Phosphate of Lime, or Apatite Enlarge
March 1. 1807. Publish’d by Ja.s Sowerby. London.
British Mineralogy
Calx phosphata

Phosphate of Lime, or Apatite

  • Class 2. Earths.
  • Order 1. Homogeneous.
  • Gen. 3. Calx.
  • Spec. 3. Phosphata.
  • Div. 1. Crystallized.
  • Syn.
    • Gemeiner apatit. Emmerl. 1. 502.
    • Chaux phosphorée, Apatite. De Born, 1. 363.
    • Calx, combined with Phosphoric Acid. Kirw. 1. 128.
    • Amethyste basaltine. De Lisle, 2. 254.
    • Chaux phosphatée. Haüy, 2. 234.

Apatite has not long been known as a native substance of Great Britain, and I believe it has only been found at Stenna Gwyn, in Cornwall, from whence I have received it by favour of Mr. Rashleigh. In many instances the crystals are so small and so much imbedded in talcose rock as scarcely to be discernible, and it is not uncommon for the rock itself, or rather the gangue, to be thought Phosphate of Lime altogether. The present specimen was procured some years since, and is still a fine one, particularly as it shows the primitive crystal, and the nature of its fracture, which is very distinctly and neatly apparent. It also shows some of the various tints, such as purplish, blueish and greenish, natural to it, though rather palely*. Apatite is infusible by the blowpipe. Powdered, and thrown on red-hot coals, it emits a yellowish green phosphorescent light. It is soluble in muriatic acid, and the solution becomes gelatinous. No decomposition of the phosphoric acid from the Lime takes place. This plate shows the integrant molecule, a regular triangular prism, very distinct in the fractures of the specimen, and also the primitive hexangular prism. It has been noticed as found in Spain and, Germany by most mineralogists:—In the former it constitutes large mountains.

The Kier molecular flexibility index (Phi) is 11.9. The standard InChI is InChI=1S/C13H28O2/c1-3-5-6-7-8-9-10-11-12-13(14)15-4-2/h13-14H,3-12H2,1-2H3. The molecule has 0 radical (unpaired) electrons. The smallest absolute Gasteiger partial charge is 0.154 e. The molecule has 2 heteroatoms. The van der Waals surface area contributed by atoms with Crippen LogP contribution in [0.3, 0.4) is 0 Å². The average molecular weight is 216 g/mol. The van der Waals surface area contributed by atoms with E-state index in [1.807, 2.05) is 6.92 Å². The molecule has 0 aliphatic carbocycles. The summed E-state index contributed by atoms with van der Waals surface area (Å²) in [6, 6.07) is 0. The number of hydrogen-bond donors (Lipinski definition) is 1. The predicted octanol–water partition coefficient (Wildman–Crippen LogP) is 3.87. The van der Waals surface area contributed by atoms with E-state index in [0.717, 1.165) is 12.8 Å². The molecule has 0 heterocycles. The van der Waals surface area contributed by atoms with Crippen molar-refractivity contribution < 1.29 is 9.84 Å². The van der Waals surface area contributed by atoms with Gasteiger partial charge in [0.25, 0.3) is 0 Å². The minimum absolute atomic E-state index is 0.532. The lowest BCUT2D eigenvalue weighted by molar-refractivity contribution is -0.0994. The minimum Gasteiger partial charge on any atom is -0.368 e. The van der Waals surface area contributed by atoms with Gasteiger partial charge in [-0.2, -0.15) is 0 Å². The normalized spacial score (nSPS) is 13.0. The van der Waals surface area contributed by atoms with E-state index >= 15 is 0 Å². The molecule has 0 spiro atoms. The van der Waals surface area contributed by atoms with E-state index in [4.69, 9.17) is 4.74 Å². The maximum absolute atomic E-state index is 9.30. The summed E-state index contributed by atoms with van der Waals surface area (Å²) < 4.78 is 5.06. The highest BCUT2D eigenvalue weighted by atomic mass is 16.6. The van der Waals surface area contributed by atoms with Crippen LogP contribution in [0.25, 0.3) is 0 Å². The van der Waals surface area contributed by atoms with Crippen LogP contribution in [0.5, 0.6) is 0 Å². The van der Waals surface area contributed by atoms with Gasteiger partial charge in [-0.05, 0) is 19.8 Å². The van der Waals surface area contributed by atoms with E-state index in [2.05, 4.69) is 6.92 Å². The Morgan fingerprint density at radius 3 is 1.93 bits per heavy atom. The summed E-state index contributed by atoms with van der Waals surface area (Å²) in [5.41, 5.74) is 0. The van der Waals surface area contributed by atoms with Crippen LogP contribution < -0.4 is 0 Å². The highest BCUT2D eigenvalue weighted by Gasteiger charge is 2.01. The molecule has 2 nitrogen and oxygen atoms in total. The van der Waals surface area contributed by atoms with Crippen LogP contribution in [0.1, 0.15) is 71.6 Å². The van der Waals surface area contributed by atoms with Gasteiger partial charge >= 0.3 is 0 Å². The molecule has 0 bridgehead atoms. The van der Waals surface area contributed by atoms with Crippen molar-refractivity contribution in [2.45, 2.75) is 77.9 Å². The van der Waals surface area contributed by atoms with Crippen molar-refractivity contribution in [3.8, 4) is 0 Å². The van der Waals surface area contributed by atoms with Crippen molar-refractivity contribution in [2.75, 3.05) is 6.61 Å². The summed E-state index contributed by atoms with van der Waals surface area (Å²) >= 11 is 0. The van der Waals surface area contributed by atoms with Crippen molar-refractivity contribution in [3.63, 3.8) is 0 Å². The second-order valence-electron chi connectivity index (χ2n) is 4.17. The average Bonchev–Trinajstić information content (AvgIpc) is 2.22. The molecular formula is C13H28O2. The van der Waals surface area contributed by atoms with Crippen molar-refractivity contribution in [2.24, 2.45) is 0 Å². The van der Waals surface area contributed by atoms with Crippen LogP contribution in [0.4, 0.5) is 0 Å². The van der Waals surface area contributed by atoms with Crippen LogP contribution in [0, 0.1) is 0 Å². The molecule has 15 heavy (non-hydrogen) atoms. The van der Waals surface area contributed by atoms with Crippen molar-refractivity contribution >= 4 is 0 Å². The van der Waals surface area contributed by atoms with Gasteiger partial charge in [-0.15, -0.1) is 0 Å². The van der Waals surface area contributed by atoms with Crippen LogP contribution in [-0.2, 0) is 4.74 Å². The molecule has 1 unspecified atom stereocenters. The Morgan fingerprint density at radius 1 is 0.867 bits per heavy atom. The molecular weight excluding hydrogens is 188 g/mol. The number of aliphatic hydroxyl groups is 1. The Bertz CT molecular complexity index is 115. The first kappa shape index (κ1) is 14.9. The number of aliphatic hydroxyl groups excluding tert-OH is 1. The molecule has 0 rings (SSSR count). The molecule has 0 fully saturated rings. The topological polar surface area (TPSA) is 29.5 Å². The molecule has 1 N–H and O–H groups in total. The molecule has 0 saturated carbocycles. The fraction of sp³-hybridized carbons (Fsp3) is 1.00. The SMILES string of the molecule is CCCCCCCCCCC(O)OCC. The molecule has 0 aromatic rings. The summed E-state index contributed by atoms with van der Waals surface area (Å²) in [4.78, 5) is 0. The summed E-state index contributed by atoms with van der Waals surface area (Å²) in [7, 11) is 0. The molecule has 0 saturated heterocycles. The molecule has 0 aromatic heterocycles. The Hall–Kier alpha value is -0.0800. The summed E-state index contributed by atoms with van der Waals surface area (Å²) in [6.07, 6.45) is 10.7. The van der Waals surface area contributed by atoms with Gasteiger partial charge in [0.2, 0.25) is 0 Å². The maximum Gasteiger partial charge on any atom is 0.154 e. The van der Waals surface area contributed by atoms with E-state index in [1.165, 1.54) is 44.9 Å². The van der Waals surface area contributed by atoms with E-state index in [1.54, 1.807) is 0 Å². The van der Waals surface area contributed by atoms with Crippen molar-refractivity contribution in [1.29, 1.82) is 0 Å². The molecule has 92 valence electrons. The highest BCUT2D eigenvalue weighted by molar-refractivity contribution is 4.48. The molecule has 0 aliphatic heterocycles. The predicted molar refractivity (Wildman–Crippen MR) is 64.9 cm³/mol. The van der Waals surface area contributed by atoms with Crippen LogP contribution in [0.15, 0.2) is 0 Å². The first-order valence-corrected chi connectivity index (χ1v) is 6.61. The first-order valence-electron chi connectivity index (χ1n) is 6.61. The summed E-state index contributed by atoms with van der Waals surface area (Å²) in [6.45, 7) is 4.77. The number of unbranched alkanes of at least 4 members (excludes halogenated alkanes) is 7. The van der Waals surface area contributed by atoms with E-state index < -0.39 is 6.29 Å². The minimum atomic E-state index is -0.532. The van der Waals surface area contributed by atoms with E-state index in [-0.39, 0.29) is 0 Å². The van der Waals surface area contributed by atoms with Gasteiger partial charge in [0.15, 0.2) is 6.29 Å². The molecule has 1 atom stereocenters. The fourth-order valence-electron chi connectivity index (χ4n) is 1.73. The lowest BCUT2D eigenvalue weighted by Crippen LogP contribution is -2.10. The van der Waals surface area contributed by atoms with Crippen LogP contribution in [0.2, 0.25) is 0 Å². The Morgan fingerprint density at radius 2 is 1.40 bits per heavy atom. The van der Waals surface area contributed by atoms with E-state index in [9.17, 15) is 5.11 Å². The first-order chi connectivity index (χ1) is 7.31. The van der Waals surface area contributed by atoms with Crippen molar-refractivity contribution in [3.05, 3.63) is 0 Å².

• * We have since received a fine specimen of an opaque white, and water blue, from Dr. Turton, about a quarter of an inch in length.
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